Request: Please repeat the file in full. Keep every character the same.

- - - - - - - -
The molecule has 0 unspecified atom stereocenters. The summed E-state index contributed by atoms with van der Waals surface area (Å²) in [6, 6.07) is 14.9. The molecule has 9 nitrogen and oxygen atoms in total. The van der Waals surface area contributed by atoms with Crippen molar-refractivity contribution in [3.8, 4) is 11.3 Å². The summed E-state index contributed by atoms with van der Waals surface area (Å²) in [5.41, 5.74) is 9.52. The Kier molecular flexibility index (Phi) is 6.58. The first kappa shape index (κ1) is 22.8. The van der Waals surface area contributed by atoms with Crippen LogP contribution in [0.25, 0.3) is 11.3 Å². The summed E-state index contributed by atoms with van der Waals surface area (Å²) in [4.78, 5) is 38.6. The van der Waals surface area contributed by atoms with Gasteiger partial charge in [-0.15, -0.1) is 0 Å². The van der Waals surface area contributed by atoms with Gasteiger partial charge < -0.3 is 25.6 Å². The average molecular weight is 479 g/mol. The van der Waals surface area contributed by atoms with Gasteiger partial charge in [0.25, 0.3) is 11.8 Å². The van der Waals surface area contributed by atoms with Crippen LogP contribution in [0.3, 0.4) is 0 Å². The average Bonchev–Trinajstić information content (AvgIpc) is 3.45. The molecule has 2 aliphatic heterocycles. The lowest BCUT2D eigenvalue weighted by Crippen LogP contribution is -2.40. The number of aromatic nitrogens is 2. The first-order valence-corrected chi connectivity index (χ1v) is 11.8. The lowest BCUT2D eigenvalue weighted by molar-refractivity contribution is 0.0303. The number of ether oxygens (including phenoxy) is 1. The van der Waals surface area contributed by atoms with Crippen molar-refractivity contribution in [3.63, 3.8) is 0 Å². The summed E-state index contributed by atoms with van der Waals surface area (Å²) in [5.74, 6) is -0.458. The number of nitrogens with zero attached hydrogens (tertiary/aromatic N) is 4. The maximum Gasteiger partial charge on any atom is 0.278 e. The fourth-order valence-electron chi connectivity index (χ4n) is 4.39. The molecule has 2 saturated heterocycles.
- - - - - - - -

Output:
The molecule has 0 unspecified atom stereocenters. The summed E-state index contributed by atoms with van der Waals surface area (Å²) in [6, 6.07) is 14.9. The molecule has 9 nitrogen and oxygen atoms in total. The van der Waals surface area contributed by atoms with Crippen molar-refractivity contribution in [3.8, 4) is 11.3 Å². The summed E-state index contributed by atoms with van der Waals surface area (Å²) in [5.41, 5.74) is 9.52. The Kier molecular flexibility index (Phi) is 6.58. The first kappa shape index (κ1) is 22.8. The van der Waals surface area contributed by atoms with Crippen LogP contribution in [0.25, 0.3) is 11.3 Å². The summed E-state index contributed by atoms with van der Waals surface area (Å²) in [4.78, 5) is 38.6. The van der Waals surface area contributed by atoms with Gasteiger partial charge in [-0.15, -0.1) is 0 Å². The van der Waals surface area contributed by atoms with Gasteiger partial charge < -0.3 is 25.6 Å². The average molecular weight is 479 g/mol. The van der Waals surface area contributed by atoms with Gasteiger partial charge in [0.25, 0.3) is 11.8 Å². The van der Waals surface area contributed by atoms with Crippen LogP contribution in [0.3, 0.4) is 0 Å². The average Bonchev–Trinajstić information content (AvgIpc) is 3.45. The molecule has 2 aliphatic heterocycles. The lowest BCUT2D eigenvalue weighted by Crippen LogP contribution is -2.40. The number of aromatic nitrogens is 2. The first-order valence-corrected chi connectivity index (χ1v) is 11.8. The lowest BCUT2D eigenvalue weighted by molar-refractivity contribution is 0.0303. The number of ether oxygens (including phenoxy) is 1. The van der Waals surface area contributed by atoms with Crippen molar-refractivity contribution in [3.63, 3.8) is 0 Å². The summed E-state index contributed by atoms with van der Waals surface area (Å²) in [5.74, 6) is -0.458. The number of nitrogens with zero attached hydrogens (tertiary/aromatic N) is 4. The maximum Gasteiger partial charge on any atom is 0.278 e. The fourth-order valence-electron chi connectivity index (χ4n) is 4.39. The molecule has 2 saturated heterocycles.